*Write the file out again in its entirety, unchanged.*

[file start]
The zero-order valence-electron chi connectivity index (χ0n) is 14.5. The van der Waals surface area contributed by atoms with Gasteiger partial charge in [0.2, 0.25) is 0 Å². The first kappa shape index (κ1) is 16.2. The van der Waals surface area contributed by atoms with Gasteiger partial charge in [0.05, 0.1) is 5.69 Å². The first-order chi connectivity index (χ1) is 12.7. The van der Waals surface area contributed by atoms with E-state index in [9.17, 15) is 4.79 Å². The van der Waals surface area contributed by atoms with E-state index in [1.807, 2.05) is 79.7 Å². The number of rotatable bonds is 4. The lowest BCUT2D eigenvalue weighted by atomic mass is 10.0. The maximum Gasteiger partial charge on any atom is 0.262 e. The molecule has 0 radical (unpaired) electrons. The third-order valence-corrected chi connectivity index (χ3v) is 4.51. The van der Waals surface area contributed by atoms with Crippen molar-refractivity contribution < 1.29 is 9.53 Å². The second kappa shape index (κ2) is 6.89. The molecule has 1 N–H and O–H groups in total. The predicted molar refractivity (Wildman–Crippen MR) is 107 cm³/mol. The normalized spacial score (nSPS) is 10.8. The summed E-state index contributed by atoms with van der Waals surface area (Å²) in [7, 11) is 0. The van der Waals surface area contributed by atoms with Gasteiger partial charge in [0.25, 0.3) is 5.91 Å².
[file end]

The zero-order valence-electron chi connectivity index (χ0n) is 14.5. The van der Waals surface area contributed by atoms with Gasteiger partial charge in [0.2, 0.25) is 0 Å². The first kappa shape index (κ1) is 16.2. The van der Waals surface area contributed by atoms with Gasteiger partial charge in [0.05, 0.1) is 5.69 Å². The first-order chi connectivity index (χ1) is 12.7. The van der Waals surface area contributed by atoms with E-state index in [9.17, 15) is 4.79 Å². The van der Waals surface area contributed by atoms with E-state index in [1.807, 2.05) is 79.7 Å². The number of rotatable bonds is 4. The lowest BCUT2D eigenvalue weighted by atomic mass is 10.0. The maximum Gasteiger partial charge on any atom is 0.262 e. The molecule has 0 radical (unpaired) electrons. The third-order valence-corrected chi connectivity index (χ3v) is 4.51. The van der Waals surface area contributed by atoms with Crippen molar-refractivity contribution < 1.29 is 9.53 Å². The second kappa shape index (κ2) is 6.89. The molecule has 1 N–H and O–H groups in total. The predicted molar refractivity (Wildman–Crippen MR) is 107 cm³/mol. The normalized spacial score (nSPS) is 10.8. The summed E-state index contributed by atoms with van der Waals surface area (Å²) in [7, 11) is 0. The van der Waals surface area contributed by atoms with Gasteiger partial charge in [0.25, 0.3) is 5.91 Å².